Wolf Of Wall Street

U.S. authorities allege that the movie "Wolf of Wall Street" may have been made with laundered money from Malaysia.
The DOJ alleges that a production company used millions stolen from a sovereign wealth fund to finance "The Wolf of Wall Street."
Andrew Greene claims he was defamed in the film and is suing Paramount Pictures for more than $50 million.
No one has met the starting bid of $12,000 yet. Such a tragedy.
All the '80s you could ask for. What could be more '80s than a mashup of "The Wolf of Wall Street," a film about the financial
And movies: For movies, "The Wolf of Wall Street" and "Frozen" were the two most-pirated films of the year. Each was downloaded
We threw the question out to Facebook, what things do men do in bed that us women hate? The answers we got back were sometimes
My TV and movie selections for the majority of my life have tended to be relatively juvenile. So recently, I've been making an effort to watch "real people movies" and "grown-up shows." Through this personal cinematic transformation, I've noticed a trend in the shows and films I've been introduced to.
Screen Junkies got its [passé Internet slang of choice goes here] on to bring you one more supercut of "The Wolf of Wall
You see, this is actually a critique of the trend of the open letter, in all of its asinine inescapability. #Sorrynotsorry, dear reader -- it's the nature of the open letter to trick you into reading it.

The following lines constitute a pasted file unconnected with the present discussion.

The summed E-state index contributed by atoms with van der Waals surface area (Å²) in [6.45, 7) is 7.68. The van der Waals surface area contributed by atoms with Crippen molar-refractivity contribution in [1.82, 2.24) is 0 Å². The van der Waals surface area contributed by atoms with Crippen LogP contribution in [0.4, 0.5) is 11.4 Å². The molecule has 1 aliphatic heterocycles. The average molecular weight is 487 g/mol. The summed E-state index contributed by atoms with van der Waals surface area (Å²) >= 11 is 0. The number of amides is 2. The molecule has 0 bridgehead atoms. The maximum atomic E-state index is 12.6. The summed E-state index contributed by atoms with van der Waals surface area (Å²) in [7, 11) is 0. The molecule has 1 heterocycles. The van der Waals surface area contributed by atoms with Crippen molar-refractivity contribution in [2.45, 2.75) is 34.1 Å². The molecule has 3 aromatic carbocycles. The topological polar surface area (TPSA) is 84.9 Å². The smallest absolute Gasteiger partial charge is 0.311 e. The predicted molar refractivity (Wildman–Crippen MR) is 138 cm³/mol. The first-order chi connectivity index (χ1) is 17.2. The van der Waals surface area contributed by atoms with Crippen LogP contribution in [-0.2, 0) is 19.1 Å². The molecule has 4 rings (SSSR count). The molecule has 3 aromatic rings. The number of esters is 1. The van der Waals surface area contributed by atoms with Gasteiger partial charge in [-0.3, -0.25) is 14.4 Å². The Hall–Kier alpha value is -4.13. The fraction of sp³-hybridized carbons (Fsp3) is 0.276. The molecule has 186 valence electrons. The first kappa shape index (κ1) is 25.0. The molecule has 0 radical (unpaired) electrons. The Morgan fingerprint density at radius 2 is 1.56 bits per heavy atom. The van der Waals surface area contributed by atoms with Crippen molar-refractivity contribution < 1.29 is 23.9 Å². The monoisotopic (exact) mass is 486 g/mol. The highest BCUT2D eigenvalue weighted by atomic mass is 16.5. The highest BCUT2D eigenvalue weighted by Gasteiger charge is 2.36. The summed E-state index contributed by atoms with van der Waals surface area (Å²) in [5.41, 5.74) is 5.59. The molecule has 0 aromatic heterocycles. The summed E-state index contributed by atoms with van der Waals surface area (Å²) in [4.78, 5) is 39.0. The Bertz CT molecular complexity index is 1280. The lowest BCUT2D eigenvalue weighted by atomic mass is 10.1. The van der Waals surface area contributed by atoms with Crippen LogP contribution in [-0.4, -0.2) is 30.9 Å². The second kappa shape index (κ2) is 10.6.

"Witness Scorsese break out every Scorseseism in the book. Like, a f--kton of tracking shots, f--king voiceover, f--king
In The McConaissance, McConaughey has become not an anti-hero, but an anti-matinee idol.
It's now been nearly 18 hours since the last Academy Award was handed out, which makes it an old story in today's hyper-accelerated news cycle. But here's a final observation -- a question, really -- before Sunday night's relatively unmemorable gala fades from memory forever. Why were the only two films to deal with financial scams also the two surprise shut-outs of the night?
Matthew McConaughey has reinvented himself as a serious actor, launching himself out of the chick flick ghetto and into Oscar territory with Dallas Buyers' Club. But what we want to know is how has his characters' approach to love and sex changed over the years.
Hollywood elite donned their designer gowns and tuxes as they lauded themselves for exposing the grotesque and horrifying excess of Belfort's world. And then did what? Retreated back into their relatively modest and understated lives?
Heading into Oscar night, "12 Years a Slave" was tangled in a tight race with Alfonso Cuaron's "Gravity" and David O. Russell's
It seems to me that this tendency to excuse libertine excesses by talented people inverts our moral hierarchy, since it basically says that those whom we acclaim as best are excused for acting the worst.